DECEMBER 20 will go down in history as one of the most catastrophic hail storms our city has experienced.
Hail and rain teemed down at a rate many hadn't seen since 1999, and social media lit up with photos of unusually shaped – and unusually large – ice stones.
The Insurance Council of Australia declared the event a catastrophe within a day and the damage bill had reached $673.9 million as of last week, the Insurance Council told AAP.
Hail smashed windscreens and dented car panels across the city, while water from overflowing gutters from the rain caused interior damage to many homes.
But for BobSwan, 63, of ChippingNorton, the storm damage was so severe his roof caved in. “The dining room ceiling caved in about 8pm – it scared the bejesus out of me!” he said.
“Then the ceiling in the spare bedroom came down at 1.30am. Then my bedroom ceiling at 4am. And then the kitchen ceiling came down on top of me at 8am.
“Every house in our street was trashed. But from what the SES and fireys told us, we had the worst house damage out of the whole of Sydney.”
The day began like any other Thursday, with Mr Swan knocking off from his job as a tradie and doing some odd jobs around the house.
It was stinking hot, he said. Then about 4.30pm he heard a “racket”.
“It was the first of the hail, and I started videoing it. It was actually quite amusing to start with – little did I know the hailstones were crashing through my roof tiles!”
The hailstones measured up to 10cm in diameter at Mr Swan’s place and smashed 352 of his terra cotta roof tiles. The street was chaotic, with all the neighbours tarping up their roofs as best they could.
About 7.30pm, a second storm hit which brought smaller hailstones but also rain in such torrents that it went straight through the damaged tiles and soaked into the insulation batts in Mr Swan’s ceiling.
“There was water through every lot, then the weight of the water in the batts just crushed the ceiling through.”
There were 1100 calls to SES from the Liverpool area alone according to LesMilne, commander of the Fairfield SES unit which was called on to send teams to help Liverpool and CastleHill units.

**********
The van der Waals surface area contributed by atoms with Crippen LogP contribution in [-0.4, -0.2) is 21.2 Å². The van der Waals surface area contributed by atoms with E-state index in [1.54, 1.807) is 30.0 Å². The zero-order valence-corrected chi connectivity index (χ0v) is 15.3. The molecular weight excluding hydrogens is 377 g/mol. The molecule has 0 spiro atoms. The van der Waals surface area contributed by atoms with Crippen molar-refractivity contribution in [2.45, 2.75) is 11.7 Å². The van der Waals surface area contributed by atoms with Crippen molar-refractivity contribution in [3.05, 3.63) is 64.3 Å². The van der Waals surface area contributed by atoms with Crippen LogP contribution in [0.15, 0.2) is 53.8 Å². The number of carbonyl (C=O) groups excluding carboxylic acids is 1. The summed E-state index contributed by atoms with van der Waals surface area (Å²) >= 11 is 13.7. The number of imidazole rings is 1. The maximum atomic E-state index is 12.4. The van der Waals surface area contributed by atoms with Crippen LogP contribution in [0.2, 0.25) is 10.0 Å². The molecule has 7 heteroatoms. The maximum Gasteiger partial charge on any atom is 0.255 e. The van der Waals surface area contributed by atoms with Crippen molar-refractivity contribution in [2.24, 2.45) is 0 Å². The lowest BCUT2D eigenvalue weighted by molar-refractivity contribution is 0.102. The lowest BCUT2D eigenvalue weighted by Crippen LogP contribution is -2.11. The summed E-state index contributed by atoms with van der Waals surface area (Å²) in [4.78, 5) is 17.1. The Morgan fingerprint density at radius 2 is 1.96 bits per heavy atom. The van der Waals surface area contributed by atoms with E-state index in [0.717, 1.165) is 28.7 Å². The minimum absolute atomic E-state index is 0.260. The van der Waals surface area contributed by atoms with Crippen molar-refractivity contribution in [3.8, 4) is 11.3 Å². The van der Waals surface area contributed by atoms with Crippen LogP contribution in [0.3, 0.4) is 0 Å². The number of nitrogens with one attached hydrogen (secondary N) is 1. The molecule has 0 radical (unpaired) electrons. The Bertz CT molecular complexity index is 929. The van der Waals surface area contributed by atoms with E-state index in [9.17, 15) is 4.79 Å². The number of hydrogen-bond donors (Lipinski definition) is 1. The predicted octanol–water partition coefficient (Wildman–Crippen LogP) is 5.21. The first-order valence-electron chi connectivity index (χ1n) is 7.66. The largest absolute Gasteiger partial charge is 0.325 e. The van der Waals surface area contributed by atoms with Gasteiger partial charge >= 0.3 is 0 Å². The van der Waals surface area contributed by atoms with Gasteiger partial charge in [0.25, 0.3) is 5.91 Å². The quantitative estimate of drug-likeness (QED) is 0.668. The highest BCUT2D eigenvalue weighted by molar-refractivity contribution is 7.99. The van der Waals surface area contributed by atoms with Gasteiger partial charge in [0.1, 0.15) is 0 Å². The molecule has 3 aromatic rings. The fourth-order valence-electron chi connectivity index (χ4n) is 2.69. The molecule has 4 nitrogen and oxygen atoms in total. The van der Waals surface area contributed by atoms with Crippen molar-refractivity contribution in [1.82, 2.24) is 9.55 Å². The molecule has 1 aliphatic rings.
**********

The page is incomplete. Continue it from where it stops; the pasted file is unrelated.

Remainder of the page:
“They called in multiple units at both local government areas to help because of the enormity of the calls they were asked to respond to,” Mr Milne said.
“They also had the NSW Fire Brigade and the Rural Fire Service helping them.”
Mr Milne said the worst-hit areas in Sydney were Liverpool, Castle Hill and Berowra. In comparison, Fairfield only got 35 call-outs as they were “in the eye of the storm”, he said.
“The hail in Liverpool was golf-ball to cricket-ball size and 90 per cent of their calls were for roof damage,” Mr Milne said.
“We finished responding to calls in Fairfield pretty quick but with the Liverpool area we only finally got on top of the calls this weekend just gone. It was enormous!”
Back at Mr Swan’s house at Chipping Norton, he’s still trying to work out the full cost of the damage but he estimates it’s over $50,000 of damage to the house and a further $100,000 of damage to his house contents, including solar panels, carpets and furnishings.
The storm also damaged all three of his cars, as well as some irreplaceables, including photos and collector pinball machines.
Three weeks out from the catastrophe, Mr Swan hasn’t let it get him down: “I always keep my smile – you can’t change the inevitable.”
He’s been keeping a keen eye focussed on the Bureau of Meteorology’s local storm warnings, though. “I look at them constantly now. Every day.”